Can I Fill Out My Own Living Will and Have it Be Legal?

By A.L. Kennedy

Your living will is a legal document that explains the kind of medical care you do and do not want to have if you become incapacitated. It provides guidance to your family and your physicians when you are unable to tell them yourself what you want. Most states follow the Uniform Health Care Decisions Act, which allows you to fill out your own living will and have it be legal.

Your living will is a legal document that explains the kind of medical care you do and do not want to have if you become incapacitated. It provides guidance to your family and your physicians when you are unable to tell them yourself what you want. Most states follow the Uniform Health Care Decisions Act, which allows you to fill out your own living will and have it be legal.

Format

Your living will must be in writing to be valid, according to MedLaw Plus. You can either type or write your living will longhand. You can even use a form in which you fill in the required information. The Uniform Health Care Decisions Act includes a sample form which you can use to make your living will, but this form is not required. Your physician or hospital may also be able to provide you with a form or instructions for writing your living will.

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Signature

In order to be legal, your living will must bear your signature. A living will form usually provides a space for your signature and the date at the bottom of the form. If you are writing your living will without using a form, sign and date your will at the bottom of the last page. Remember to include the day, month and year in the date. This may prevent confusion about which living will is in effect if you later decide to write a new living will with different instructions.

Witnesses

Most states require at least two witnesses to sign your living will in order for it to be legal. These witnesses should first watch you sign, then each should sign below your name to indicate they saw you sign your own living will. Your witnesses should be at least 18 years old and mentally able to understand what they are witnessing, according to the Uniform Health Care Directives Act. In addition, they should not be medical professionals who are treating you or the person who has power of attorney for your healthcare needs, according to MedLaw Plus.

Exception

As of December 2010,l only Nebraska has not adopted the Uniform Health Care Directives Act. Nebraska state law does, however, allow residents to make living wills which should be signed by two witnesses or a notary. Your witnesses cannot be related to you or be your medical professionals.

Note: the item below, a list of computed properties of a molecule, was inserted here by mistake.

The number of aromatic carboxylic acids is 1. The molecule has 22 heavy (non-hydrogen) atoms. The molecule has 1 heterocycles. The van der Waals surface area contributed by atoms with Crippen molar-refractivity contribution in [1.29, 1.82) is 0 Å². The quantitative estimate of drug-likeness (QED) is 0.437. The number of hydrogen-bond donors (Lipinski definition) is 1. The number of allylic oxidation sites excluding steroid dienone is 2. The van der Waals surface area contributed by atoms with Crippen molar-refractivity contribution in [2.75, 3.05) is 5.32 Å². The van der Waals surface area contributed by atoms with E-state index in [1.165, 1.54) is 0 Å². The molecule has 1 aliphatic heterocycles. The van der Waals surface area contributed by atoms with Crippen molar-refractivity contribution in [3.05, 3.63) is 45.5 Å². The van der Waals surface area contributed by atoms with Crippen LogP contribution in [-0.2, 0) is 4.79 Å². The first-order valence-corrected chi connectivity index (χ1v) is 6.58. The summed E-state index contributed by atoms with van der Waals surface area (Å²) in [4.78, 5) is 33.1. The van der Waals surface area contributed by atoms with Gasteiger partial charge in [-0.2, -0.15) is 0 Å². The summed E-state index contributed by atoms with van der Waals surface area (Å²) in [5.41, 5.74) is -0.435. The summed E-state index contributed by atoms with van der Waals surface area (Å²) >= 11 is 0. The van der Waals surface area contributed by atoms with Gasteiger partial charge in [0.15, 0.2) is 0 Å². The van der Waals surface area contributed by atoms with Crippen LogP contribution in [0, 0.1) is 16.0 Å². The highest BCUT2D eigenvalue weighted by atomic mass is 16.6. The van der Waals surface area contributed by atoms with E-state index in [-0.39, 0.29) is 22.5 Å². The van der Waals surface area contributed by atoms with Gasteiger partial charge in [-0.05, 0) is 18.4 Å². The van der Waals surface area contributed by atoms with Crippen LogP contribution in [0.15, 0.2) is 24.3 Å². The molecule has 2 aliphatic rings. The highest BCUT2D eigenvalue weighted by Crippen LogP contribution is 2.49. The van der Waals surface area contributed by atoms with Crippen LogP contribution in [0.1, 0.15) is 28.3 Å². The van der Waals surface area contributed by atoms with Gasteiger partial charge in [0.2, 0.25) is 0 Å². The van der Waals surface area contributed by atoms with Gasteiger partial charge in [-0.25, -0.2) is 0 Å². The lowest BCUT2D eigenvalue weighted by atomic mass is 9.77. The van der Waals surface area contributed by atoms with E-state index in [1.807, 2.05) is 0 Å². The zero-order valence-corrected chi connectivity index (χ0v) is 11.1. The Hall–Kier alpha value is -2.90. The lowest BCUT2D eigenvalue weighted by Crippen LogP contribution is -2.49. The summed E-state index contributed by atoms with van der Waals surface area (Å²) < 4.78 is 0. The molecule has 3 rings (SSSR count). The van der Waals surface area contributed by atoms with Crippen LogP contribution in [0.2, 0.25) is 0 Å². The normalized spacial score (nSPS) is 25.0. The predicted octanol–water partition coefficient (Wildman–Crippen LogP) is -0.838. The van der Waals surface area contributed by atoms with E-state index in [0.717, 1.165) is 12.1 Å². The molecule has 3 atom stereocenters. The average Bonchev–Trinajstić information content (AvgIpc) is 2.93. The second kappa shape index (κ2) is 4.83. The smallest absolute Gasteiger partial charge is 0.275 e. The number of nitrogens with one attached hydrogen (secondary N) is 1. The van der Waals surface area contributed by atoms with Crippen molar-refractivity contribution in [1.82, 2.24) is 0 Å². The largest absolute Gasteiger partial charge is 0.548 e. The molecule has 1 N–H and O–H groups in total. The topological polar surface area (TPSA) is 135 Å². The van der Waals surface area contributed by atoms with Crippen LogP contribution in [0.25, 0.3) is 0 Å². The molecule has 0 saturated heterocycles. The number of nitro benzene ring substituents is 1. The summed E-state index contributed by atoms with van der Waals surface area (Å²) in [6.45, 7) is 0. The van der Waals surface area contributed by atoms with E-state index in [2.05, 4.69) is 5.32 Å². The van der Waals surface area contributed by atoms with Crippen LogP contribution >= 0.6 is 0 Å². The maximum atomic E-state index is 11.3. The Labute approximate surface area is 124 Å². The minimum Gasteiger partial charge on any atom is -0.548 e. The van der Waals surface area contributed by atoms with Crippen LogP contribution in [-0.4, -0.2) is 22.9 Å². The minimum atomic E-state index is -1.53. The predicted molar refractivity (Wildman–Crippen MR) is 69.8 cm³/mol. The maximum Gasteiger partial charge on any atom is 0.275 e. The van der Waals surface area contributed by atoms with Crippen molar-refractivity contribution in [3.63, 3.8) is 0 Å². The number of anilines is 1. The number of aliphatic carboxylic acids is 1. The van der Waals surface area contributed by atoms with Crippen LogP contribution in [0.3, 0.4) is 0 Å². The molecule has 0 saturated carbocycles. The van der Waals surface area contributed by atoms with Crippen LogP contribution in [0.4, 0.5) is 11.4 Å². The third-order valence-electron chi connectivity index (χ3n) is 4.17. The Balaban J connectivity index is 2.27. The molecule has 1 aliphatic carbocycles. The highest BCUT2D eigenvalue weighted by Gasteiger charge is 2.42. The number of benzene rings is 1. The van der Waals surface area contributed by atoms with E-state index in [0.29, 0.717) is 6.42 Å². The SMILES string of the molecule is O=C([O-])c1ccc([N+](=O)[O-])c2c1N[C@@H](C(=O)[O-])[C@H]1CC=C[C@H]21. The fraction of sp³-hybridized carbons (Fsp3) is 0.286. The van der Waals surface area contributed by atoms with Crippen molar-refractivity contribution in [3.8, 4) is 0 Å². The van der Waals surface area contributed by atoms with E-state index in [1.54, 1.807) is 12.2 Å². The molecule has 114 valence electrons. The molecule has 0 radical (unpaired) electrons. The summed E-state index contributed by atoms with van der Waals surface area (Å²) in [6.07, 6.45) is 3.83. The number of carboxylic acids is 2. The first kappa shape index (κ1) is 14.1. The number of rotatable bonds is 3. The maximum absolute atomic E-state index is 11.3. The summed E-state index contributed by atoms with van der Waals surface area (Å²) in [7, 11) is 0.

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Do the Signatures on a Living Will Have to Be Notarized in Oklahoma?

References

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Minnesota Law on Living Wills

Prior to August 1, 1998, Minnesota law provided for several types of health directives, including living wills, durable health care powers of attorney and mental health declarations. Under the current law, you can create a document called a “health care directive” to leave healthcare instructions, appoint someone to make healthcare decisions for you, or both. The law changed so people can use one form for all their health care instructions. Forms created before August 1998 are still legal if they followed the law in effect when written.

Are Living Wills Complicated?

Living wills allow people to control the type of medical care or procedures they receive, even if they are unconscious or otherwise unable to communicate with their doctor. Usually associated with end-of-life decisions such as artificial resuscitation and hydration, tube feeding and artificial respiration, living wills can be used to express any concerns or preferences you may have about the medical care you receive. Living wills must be in writing and signed by the patient; other formalities vary depending upon the state in which the document is signed.

Are Living Wills Legal in Florida?

A living will is a legal document that allows you to set forth what types of medical treatment you do and do not want to receive should you become incapable of consenting to such procedures at a future date. In Florida, a living will is legal as long as it meets the requirements set forth in the state's statutes. It is binding unless revoked and must be honored by a treating physician.

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